Our client is the father of a three-year old girl and two boys aged six and eight. He is living apart from the children’s mother. The parents have joint custody and guardianship of the children and both are actively involved in parenting. The children live primarily with their mother but also spend two or three nights each week with their father. They also spend regular holiday periods with their father and have stayed with him for longer periods while their mother was incapacitated by depression. The father is a tenant of the local authority and lives in a one-bedroom flat. The flat which has one double bed and one double sofa bed is unsuitable to accommodate the children.
Our client had applied to the council for transfer to a larger unit which would accommodate his children but his application was declined because the children did not live permanently with him. Mercy Law took instructions from the client and made submissions to the council, citing the rights of the children to have full access to both parents and the unsuitability of the father’s accommodation in this context. An amended transfer application was then submitted to include the children and the council subsequently responded by accepting the amended application. The father’s points allocation was increased to the level required for accommodation with two bedrooms.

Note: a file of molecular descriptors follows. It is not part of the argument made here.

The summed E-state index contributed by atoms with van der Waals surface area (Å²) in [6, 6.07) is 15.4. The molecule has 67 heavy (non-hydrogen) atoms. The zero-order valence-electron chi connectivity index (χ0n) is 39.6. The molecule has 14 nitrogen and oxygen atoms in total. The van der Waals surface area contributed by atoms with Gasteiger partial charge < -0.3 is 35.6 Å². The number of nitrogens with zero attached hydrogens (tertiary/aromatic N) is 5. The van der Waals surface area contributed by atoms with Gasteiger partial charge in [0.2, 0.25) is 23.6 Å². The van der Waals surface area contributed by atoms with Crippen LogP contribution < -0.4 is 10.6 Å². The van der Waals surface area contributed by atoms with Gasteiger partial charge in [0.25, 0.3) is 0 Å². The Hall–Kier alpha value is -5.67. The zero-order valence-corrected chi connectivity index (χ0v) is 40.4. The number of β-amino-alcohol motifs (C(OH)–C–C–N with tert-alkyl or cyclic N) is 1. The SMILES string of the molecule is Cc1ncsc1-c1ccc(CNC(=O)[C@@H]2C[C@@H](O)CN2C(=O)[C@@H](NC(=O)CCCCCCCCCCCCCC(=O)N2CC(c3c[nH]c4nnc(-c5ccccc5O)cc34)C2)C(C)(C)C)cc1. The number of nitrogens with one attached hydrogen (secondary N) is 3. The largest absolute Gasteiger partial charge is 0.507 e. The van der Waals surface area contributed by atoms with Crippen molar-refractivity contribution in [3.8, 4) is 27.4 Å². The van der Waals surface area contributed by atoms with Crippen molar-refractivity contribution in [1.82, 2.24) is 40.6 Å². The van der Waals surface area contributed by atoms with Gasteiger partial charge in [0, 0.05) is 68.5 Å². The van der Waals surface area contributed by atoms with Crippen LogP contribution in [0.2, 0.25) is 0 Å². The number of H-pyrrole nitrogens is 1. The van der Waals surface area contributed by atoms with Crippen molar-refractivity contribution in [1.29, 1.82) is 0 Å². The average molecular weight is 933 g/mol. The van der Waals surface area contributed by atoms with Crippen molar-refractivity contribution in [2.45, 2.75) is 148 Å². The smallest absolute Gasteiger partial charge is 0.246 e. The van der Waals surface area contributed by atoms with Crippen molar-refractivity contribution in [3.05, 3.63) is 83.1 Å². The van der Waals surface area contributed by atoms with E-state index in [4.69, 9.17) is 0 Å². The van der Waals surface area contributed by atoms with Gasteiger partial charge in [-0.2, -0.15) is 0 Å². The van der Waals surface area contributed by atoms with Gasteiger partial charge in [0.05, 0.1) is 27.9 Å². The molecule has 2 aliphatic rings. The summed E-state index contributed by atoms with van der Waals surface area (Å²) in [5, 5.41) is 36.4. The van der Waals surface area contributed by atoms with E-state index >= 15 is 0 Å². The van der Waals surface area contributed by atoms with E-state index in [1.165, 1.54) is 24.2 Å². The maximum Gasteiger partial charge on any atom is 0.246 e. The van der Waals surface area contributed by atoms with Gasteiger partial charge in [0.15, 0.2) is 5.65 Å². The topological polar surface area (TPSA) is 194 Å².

This issue has arisen in a number of cases Mercy Law has dealt with. Separated parents who are actively co-parenting their children can have difficulty securing suitable accommodation for regular overnight stays by the children. In this case, the council was prepared to consider the particular circumstances of the family and to recognize that the father was genuinely involved and committed to full participation in rearing his children. The council took all the evidence presented to it into consideration and revised its assessment of housing need in light of all the facts.
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All information provided on this blog is provided for information purposes only and does not constitute legal advice. Click here to read more.